It’s there to prove your products are safe in accordance with any relevant EU regulations or directives, like the Low Voltage Directive. It’s a voluntary mark, so you don’t need to get it.
But, as I was saying earlier, it’s additional proof for customers that your product is safe. And having it can help you stand out from any competitors who don’t.

To use the ENEC mark on your products they all need to be independently tested by laboratories such as BSI. And they need to be retested every two years to allow you to keep using the mark.

The USA has its own UL marking. Is it different from European markings?

UL stands for Underwriters Laboratories, a USA third-party certification company founded in 1894.

UL no-longer just tests products, however. It’s now responsible for setting industry standards on products being marketed in the USA. It can also authorise manufactures to test and certify their products using UL standards.

The UL certification covers a broad variety of goods – not just electrical products. Just like the European CE and ENEC marks in Europe, it’s there to show a product has passed tests and it complies with U.S. and Canadian safety standards.

The UL mark isn’t 100% mandatory. But, to give you some idea if its reach and importance, around 14 billion products with the UL seal of approval enter the global marketplace each year.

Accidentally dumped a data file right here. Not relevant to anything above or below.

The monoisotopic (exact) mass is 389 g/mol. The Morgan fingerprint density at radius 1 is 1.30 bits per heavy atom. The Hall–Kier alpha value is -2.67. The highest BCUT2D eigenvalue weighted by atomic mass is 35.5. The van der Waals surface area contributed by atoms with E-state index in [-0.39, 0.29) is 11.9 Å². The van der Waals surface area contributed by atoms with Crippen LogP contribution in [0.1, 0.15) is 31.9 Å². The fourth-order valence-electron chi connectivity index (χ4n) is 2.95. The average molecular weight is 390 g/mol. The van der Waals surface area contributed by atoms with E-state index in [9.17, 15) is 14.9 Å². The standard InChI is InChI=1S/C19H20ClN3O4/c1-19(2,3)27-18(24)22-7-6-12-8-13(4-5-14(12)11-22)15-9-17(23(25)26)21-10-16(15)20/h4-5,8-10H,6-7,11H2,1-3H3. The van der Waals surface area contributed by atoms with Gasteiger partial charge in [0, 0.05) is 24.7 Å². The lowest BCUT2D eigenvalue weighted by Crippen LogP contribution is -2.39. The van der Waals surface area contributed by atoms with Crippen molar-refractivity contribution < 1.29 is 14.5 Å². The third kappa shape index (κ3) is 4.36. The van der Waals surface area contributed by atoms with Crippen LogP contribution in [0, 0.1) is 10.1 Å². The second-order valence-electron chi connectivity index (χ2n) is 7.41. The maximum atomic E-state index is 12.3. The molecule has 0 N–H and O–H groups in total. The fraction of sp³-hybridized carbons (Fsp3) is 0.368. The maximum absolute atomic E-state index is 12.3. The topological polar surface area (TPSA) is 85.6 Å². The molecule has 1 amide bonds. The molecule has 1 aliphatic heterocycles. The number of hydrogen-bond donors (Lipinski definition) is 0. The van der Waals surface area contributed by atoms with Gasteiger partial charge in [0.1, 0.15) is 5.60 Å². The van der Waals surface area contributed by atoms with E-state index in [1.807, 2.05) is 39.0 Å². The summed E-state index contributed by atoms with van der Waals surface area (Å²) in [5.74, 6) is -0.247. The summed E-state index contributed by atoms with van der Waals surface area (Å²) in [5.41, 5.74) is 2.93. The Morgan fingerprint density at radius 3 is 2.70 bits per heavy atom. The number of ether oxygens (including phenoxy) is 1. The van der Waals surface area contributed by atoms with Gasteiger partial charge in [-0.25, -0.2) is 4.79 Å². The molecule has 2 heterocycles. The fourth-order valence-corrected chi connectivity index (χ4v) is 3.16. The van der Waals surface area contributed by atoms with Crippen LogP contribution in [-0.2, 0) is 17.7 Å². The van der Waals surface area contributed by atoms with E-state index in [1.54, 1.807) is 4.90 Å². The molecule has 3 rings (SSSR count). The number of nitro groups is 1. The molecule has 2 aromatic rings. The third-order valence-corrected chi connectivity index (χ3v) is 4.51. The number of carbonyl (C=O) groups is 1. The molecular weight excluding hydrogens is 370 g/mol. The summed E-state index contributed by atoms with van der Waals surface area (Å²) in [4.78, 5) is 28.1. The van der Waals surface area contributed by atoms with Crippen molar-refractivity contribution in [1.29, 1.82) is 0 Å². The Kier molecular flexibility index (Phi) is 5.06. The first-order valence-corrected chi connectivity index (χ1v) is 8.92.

What about the CB (Certification Body) scheme? What does that do?

Basically, the CB scheme is there to save you the time, hassle, and money of having to get your product certified for each market’s regulations.

It’s based on a multilateral agreement on the use of internationally recognised electrical and electronic product safety standards. And it operates through a global network of CB laboratories who test products to confirm they meet the standards needed.

These laboratories submit their results to national certification bodies, like UL. These certification bodies can then allow access to their markets for CB tested products. So there’s no need for further, potentially costly, and time-consuming national testing.

This doesn’t mean only one mark is needed to cover all markets though. It just makes getting, for example, the UL mark easier if you already have your ENEC mark.

How is certification checked?

After you’ve done all the work to get your products certified it’s not the time to sit back and think you’ve done all you need. Far from it.

You have to keep making sure your product maintains its standards. This is because compliance with ENEC and UL standards is strictly monitored by third-parties – who can do things like factory inspections to scrutinise manufacturing processes. And if your standards have slipped, you’ll lose the right to use their marks.

If you want to see if a particular product has achieved an ENEC or UL mark, you can easily check their certified product databases. They’re there for anyone to consult.